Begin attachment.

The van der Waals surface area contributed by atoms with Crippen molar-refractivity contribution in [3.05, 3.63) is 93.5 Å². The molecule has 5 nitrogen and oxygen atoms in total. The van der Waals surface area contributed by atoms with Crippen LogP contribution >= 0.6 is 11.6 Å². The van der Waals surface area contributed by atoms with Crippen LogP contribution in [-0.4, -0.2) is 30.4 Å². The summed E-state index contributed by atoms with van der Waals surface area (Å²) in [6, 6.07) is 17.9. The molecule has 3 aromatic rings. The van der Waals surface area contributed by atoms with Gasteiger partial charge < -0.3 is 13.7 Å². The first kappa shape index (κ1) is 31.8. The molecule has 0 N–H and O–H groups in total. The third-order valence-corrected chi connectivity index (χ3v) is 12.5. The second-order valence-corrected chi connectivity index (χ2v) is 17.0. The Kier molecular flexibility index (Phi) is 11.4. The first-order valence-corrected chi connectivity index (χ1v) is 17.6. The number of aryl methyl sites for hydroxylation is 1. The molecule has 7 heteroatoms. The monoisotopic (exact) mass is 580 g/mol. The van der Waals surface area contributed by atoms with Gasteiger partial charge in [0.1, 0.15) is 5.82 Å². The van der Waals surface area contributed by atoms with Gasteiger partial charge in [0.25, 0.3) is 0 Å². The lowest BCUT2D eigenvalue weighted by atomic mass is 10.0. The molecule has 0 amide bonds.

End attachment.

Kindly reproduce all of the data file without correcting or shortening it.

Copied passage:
The van der Waals surface area contributed by atoms with Crippen molar-refractivity contribution in [3.05, 3.63) is 93.5 Å². The molecule has 5 nitrogen and oxygen atoms in total. The van der Waals surface area contributed by atoms with Crippen LogP contribution >= 0.6 is 11.6 Å². The van der Waals surface area contributed by atoms with Crippen LogP contribution in [-0.4, -0.2) is 30.4 Å². The summed E-state index contributed by atoms with van der Waals surface area (Å²) in [6, 6.07) is 17.9. The molecule has 3 aromatic rings. The van der Waals surface area contributed by atoms with Gasteiger partial charge < -0.3 is 13.7 Å². The first kappa shape index (κ1) is 31.8. The molecule has 0 N–H and O–H groups in total. The third-order valence-corrected chi connectivity index (χ3v) is 12.5. The second-order valence-corrected chi connectivity index (χ2v) is 17.0. The Kier molecular flexibility index (Phi) is 11.4. The first-order valence-corrected chi connectivity index (χ1v) is 17.6. The number of aryl methyl sites for hydroxylation is 1. The molecule has 7 heteroatoms. The monoisotopic (exact) mass is 580 g/mol. The van der Waals surface area contributed by atoms with Gasteiger partial charge in [0.1, 0.15) is 5.82 Å². The van der Waals surface area contributed by atoms with Gasteiger partial charge in [0.25, 0.3) is 0 Å². The lowest BCUT2D eigenvalue weighted by atomic mass is 10.0. The molecule has 0 amide bonds.